The bill would require schools that serve students in grades six to 12 to make menstrual products available at no cost in school bathrooms. After urging from state Rep. Heidi Sampson, an Alfred Republican, lawmakers said they may lower the grade level in recognition that many fourth and fifth graders need access as well.

As it is now, many bathrooms offer sanitary items for sale. A number of schools also have them available for free from the school nurse’s office.

But both of those options fall short of what’s needed, advocates said.

Madeline Welch, a University of New England student who lives in Denmark, told legislators that “one of the worst realizations you can have” as a young person in school “is that you have started your period before you were expecting to, or you are experiencing a heavy flow, and that you have bled through the back of your clothes.”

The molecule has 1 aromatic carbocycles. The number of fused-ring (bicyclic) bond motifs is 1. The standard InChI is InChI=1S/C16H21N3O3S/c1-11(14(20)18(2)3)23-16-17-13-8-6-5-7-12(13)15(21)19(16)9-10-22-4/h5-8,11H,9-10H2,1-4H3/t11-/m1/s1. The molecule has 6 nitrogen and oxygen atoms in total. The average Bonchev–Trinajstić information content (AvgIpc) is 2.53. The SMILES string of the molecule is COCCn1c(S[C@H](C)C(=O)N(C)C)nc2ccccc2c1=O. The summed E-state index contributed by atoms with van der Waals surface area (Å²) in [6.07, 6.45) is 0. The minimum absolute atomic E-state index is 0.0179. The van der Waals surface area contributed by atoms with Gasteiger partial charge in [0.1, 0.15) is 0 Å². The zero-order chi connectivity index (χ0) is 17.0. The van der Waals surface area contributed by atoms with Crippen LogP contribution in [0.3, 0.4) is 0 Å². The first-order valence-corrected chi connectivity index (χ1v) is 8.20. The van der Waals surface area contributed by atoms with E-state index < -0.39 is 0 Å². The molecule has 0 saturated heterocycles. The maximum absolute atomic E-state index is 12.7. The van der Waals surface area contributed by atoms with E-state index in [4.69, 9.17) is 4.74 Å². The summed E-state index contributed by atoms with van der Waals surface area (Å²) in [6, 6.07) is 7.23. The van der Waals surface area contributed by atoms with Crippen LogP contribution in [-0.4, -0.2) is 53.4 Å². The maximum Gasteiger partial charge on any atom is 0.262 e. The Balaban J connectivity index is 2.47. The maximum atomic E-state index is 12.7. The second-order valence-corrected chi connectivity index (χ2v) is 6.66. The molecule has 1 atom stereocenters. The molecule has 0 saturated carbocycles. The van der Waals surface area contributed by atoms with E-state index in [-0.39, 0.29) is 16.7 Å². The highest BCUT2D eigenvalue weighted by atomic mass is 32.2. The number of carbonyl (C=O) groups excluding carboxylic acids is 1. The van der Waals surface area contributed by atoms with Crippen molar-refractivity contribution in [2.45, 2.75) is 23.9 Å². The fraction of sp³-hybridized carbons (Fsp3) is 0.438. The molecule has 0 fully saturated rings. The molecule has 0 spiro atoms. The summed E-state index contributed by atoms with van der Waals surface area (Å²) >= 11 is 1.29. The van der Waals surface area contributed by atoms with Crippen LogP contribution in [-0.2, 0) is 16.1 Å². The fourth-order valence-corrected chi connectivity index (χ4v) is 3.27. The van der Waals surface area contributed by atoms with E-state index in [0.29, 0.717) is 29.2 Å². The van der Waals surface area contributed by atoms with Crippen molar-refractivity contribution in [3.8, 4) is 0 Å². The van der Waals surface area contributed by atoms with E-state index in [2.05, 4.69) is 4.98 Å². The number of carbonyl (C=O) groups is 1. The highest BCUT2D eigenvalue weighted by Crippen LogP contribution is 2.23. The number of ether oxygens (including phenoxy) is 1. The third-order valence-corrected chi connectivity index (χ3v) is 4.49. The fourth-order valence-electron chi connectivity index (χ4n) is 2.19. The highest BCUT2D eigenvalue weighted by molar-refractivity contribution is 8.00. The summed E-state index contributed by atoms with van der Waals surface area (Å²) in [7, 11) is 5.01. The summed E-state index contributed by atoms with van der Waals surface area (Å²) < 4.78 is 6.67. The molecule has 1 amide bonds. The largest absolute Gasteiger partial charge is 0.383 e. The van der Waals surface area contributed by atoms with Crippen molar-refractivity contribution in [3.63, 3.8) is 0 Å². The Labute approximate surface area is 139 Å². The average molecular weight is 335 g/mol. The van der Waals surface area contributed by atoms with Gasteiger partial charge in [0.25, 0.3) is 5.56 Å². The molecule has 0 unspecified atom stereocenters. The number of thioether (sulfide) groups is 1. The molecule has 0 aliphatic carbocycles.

“You can cover up the stains by tying your sweatshirt or sweater around your waist, but that’s only a temporary fix,” Welch said. “You rush to the bathroom, and if you’re lucky, you have a spare pad or tampon in your bag.”

If there are no sanitary products, or they’re too costly, students “often resort to using toilet paper,” Welch said. “This is something I myself have had to do many times.”

“It provides very minimal help and requires multiple trips back to the bathroom. This all tends to happen during class as well,” Welch said, adding “the anxiety one feels trying to focus on what a teacher is saying when you have a significant menstrual problem is unbearable.”

Tepler laid out a scenario to show why tampons and pads ought to be available in bathrooms rather than just a nurse’s office.